EXCEPT that in the main the memory that is sold cheaply by other hardware sites is unbranded or generic memory. While they may use recognised manufacturers for the actual memory chips (such as Hynix, Samsung) the other parts that make up the memory stick will not be of such quality, so cannot be relied upon when running them at the very top end of their specifications. This means that memory sold as PC133 may only just be able to manage 133Mhz, which can lead to a few problems especially if you want to try and get a little more speed from your system by upping the front side bus speed on your motherboard to 135Mhz or higher. All in all, Crucial is a brand that I've learned to trust because of the sites that I visit recommending them. The sites that I like are dedicated to overclocking so when they say that they use Crucial/Micron memory in thier testing setups it shows a high level of trust. Coupled with very good prices, especially on DDR memory, and an easy on the eye website make Crucial one of the best sites to visit when shopping for memory, although you can buy through dabs.com as well.
I heard about this film, when it won four Oscars, and just about everyone seemed to be raving about it, so when I got the chance to pre-order the DVD from Blackstar I did. I settled down to watch it the afternoon of the day that it arrived ( and have watched it twice since) and cannot honestly see what the fuss was all about. If this film had been made in Hollywood it would have been panned and sunk into obscurity. The film stars Chow Yun Fat (Replacement Killers) and Michelle Yeoh (Tomorrow Never Dies) and supposedly centres around a sword called Green Destiny. While the sword is part of the plot, it doesn't make that much of an appearance (and seemed a little on the floppy side for a weapon). The whole story seems to be very dis-jointed, and in all honesty made very little sense. The sword is stolen and Michelle Yeoh chases the thief, floating across rooftops, jumping gaps that Jonathon Edwards would have had difficulty with and running up walls. This makes the whole film feel very surreal as it is quite obvious that they are attached to wires, by the way they move their legs. We find out the identity of the thief, and then the film takes a massive leap in a different direction and we end up in the desert, with the thief as a young girl being chased by a brigand. Confused? I was. The first time I watched it I got very bored here, and although I persevered the second time, still felt that the story lacked direction, and that the special affects were a little too over the top, and had none of the finesse of 'The Matrix'. The films only real redeeming features for me were the fight scenes, especially when they kept their feet on the floor. Choreographed by Yuen Wo Ping, who also did the fight scenes for 'The Matrix', they were simply sublime. I haven't seen nartial arts depicted as slickly as this, since Brandon Lee in Rapid Fire. They manage to portray grace, while demonstrating the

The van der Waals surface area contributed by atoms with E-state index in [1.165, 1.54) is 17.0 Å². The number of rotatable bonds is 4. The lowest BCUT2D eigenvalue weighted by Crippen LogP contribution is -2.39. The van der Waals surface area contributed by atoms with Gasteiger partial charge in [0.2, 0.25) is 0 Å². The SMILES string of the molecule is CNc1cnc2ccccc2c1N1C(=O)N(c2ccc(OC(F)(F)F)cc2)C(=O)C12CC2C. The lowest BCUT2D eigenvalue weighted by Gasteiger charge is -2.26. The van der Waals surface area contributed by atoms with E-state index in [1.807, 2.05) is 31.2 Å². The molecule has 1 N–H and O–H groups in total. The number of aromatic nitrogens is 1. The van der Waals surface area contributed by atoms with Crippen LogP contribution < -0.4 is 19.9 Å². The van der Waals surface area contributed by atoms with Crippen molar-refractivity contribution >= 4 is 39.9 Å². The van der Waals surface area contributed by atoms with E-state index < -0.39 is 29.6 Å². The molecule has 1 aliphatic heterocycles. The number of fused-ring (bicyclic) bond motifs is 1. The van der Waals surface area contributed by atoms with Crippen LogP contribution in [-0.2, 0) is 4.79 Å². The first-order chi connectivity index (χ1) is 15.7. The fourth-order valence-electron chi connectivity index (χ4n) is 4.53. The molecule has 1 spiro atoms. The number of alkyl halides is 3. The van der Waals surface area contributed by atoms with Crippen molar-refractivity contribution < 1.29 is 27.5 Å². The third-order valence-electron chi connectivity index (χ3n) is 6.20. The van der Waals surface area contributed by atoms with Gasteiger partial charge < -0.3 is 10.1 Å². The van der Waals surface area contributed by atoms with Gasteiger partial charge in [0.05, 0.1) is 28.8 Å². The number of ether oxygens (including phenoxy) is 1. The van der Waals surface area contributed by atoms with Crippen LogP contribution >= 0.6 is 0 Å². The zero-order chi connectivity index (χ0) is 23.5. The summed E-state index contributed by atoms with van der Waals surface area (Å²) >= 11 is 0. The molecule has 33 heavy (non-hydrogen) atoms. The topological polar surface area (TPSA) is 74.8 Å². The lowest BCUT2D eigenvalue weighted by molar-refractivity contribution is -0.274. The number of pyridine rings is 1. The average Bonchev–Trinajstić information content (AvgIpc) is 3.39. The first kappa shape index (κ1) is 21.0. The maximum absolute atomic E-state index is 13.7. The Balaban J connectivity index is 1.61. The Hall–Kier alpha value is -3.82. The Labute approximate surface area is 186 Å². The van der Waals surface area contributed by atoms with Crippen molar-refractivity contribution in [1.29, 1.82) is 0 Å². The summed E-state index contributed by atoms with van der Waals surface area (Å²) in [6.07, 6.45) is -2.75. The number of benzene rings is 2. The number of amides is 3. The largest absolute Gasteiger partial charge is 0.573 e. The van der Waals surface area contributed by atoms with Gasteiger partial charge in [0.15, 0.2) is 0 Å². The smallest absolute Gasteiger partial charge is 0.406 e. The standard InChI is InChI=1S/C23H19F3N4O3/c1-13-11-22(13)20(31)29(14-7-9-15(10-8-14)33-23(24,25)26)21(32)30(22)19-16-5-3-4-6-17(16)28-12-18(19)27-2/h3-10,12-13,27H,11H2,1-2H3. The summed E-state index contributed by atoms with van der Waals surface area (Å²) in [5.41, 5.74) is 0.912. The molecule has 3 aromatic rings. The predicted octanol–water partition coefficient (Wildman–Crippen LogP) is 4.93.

power very well. All in all, Crouching Tiger isn't a bad film, I just think that I may have understood it more if I had been Chinese. I don't think it translates very well, but if you are into martial arts then this film is worth watching just for the fight scenes, but suspend your disbelief for a while. Extras include a making of feature, commentary, trailers, weblinks, photo gallery and filmographies which add to the value a little.